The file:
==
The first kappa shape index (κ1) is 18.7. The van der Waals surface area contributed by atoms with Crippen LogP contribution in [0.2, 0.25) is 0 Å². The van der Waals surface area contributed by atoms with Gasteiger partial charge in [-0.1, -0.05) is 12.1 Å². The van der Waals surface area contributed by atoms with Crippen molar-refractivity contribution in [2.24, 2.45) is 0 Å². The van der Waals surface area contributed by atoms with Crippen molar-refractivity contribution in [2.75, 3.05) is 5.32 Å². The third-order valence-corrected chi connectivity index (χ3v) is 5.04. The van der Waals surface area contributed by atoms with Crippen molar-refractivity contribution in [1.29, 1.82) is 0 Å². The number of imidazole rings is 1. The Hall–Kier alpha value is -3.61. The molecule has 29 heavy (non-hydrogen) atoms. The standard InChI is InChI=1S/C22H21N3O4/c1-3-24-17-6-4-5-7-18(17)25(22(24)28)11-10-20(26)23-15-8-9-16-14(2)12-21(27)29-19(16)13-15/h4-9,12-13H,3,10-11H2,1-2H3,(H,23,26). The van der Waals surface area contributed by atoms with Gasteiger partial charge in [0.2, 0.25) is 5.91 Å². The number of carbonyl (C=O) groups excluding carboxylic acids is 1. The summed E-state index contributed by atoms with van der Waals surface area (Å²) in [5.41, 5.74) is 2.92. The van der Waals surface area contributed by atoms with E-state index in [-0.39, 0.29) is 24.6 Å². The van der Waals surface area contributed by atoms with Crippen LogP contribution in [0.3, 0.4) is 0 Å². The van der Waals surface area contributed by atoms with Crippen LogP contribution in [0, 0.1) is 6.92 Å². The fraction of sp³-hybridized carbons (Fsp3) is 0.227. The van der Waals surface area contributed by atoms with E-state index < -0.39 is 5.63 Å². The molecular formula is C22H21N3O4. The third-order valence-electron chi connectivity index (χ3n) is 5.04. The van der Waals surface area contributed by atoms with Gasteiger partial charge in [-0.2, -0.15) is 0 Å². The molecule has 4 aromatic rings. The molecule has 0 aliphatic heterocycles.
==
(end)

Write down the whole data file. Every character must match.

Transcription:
The first kappa shape index (κ1) is 18.7. The van der Waals surface area contributed by atoms with Crippen LogP contribution in [0.2, 0.25) is 0 Å². The van der Waals surface area contributed by atoms with Gasteiger partial charge in [-0.1, -0.05) is 12.1 Å². The van der Waals surface area contributed by atoms with Crippen molar-refractivity contribution in [2.24, 2.45) is 0 Å². The van der Waals surface area contributed by atoms with Crippen molar-refractivity contribution in [2.75, 3.05) is 5.32 Å². The third-order valence-corrected chi connectivity index (χ3v) is 5.04. The van der Waals surface area contributed by atoms with Crippen molar-refractivity contribution in [1.29, 1.82) is 0 Å². The number of imidazole rings is 1. The Hall–Kier alpha value is -3.61. The molecule has 29 heavy (non-hydrogen) atoms. The standard InChI is InChI=1S/C22H21N3O4/c1-3-24-17-6-4-5-7-18(17)25(22(24)28)11-10-20(26)23-15-8-9-16-14(2)12-21(27)29-19(16)13-15/h4-9,12-13H,3,10-11H2,1-2H3,(H,23,26). The van der Waals surface area contributed by atoms with Gasteiger partial charge in [0.2, 0.25) is 5.91 Å². The number of carbonyl (C=O) groups excluding carboxylic acids is 1. The summed E-state index contributed by atoms with van der Waals surface area (Å²) in [5.41, 5.74) is 2.92. The van der Waals surface area contributed by atoms with E-state index in [-0.39, 0.29) is 24.6 Å². The van der Waals surface area contributed by atoms with Crippen LogP contribution in [0.3, 0.4) is 0 Å². The van der Waals surface area contributed by atoms with Crippen LogP contribution in [0, 0.1) is 6.92 Å². The fraction of sp³-hybridized carbons (Fsp3) is 0.227. The van der Waals surface area contributed by atoms with E-state index < -0.39 is 5.63 Å². The molecular formula is C22H21N3O4. The third-order valence-electron chi connectivity index (χ3n) is 5.04. The van der Waals surface area contributed by atoms with Gasteiger partial charge in [-0.2, -0.15) is 0 Å². The molecule has 4 aromatic rings. The molecule has 0 aliphatic heterocycles.